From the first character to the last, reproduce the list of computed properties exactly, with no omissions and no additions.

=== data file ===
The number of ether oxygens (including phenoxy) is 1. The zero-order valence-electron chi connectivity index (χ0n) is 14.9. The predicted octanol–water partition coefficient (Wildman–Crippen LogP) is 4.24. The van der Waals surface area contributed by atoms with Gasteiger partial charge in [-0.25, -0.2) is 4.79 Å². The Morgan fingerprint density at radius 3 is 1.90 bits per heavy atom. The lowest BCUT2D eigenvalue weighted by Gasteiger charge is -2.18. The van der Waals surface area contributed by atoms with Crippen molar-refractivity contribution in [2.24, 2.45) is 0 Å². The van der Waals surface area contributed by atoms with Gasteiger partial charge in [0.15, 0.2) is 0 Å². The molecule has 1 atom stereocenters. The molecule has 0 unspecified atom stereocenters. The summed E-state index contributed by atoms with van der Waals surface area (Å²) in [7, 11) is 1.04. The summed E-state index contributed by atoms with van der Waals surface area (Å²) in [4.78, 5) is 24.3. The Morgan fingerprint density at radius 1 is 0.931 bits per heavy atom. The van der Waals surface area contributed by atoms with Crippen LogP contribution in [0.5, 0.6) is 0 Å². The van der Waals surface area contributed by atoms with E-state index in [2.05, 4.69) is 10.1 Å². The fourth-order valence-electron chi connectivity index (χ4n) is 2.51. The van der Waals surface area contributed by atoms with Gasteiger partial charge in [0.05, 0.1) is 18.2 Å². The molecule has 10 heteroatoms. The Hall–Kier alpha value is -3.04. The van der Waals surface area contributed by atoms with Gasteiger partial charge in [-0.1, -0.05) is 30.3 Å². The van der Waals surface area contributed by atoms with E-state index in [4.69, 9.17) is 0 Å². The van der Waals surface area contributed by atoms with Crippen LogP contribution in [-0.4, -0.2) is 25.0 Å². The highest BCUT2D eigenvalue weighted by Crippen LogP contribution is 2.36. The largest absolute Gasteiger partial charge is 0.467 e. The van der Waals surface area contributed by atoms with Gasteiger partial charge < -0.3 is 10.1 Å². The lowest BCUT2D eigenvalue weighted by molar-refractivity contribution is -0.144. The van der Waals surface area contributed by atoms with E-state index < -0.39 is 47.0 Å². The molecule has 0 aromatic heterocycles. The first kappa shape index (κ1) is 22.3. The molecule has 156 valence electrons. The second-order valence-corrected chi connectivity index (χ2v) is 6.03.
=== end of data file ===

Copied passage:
The number of ether oxygens (including phenoxy) is 1. The zero-order valence-electron chi connectivity index (χ0n) is 14.9. The predicted octanol–water partition coefficient (Wildman–Crippen LogP) is 4.24. The van der Waals surface area contributed by atoms with Gasteiger partial charge in [-0.25, -0.2) is 4.79 Å². The Morgan fingerprint density at radius 3 is 1.90 bits per heavy atom. The lowest BCUT2D eigenvalue weighted by Gasteiger charge is -2.18. The van der Waals surface area contributed by atoms with Crippen molar-refractivity contribution in [2.24, 2.45) is 0 Å². The van der Waals surface area contributed by atoms with Gasteiger partial charge in [0.15, 0.2) is 0 Å². The molecule has 1 atom stereocenters. The molecule has 0 unspecified atom stereocenters. The summed E-state index contributed by atoms with van der Waals surface area (Å²) in [7, 11) is 1.04. The summed E-state index contributed by atoms with van der Waals surface area (Å²) in [4.78, 5) is 24.3. The Morgan fingerprint density at radius 1 is 0.931 bits per heavy atom. The van der Waals surface area contributed by atoms with Crippen LogP contribution in [0.5, 0.6) is 0 Å². The van der Waals surface area contributed by atoms with E-state index in [2.05, 4.69) is 10.1 Å². The fourth-order valence-electron chi connectivity index (χ4n) is 2.51. The van der Waals surface area contributed by atoms with Gasteiger partial charge in [0.05, 0.1) is 18.2 Å². The molecule has 10 heteroatoms. The Hall–Kier alpha value is -3.04. The van der Waals surface area contributed by atoms with Gasteiger partial charge in [-0.1, -0.05) is 30.3 Å². The van der Waals surface area contributed by atoms with E-state index in [4.69, 9.17) is 0 Å². The van der Waals surface area contributed by atoms with Crippen LogP contribution in [-0.4, -0.2) is 25.0 Å². The highest BCUT2D eigenvalue weighted by Crippen LogP contribution is 2.36. The largest absolute Gasteiger partial charge is 0.467 e. The van der Waals surface area contributed by atoms with Gasteiger partial charge < -0.3 is 10.1 Å². The lowest BCUT2D eigenvalue weighted by molar-refractivity contribution is -0.144. The van der Waals surface area contributed by atoms with E-state index < -0.39 is 47.0 Å². The molecule has 0 aromatic heterocycles. The first kappa shape index (κ1) is 22.3. The molecule has 156 valence electrons. The second-order valence-corrected chi connectivity index (χ2v) is 6.03.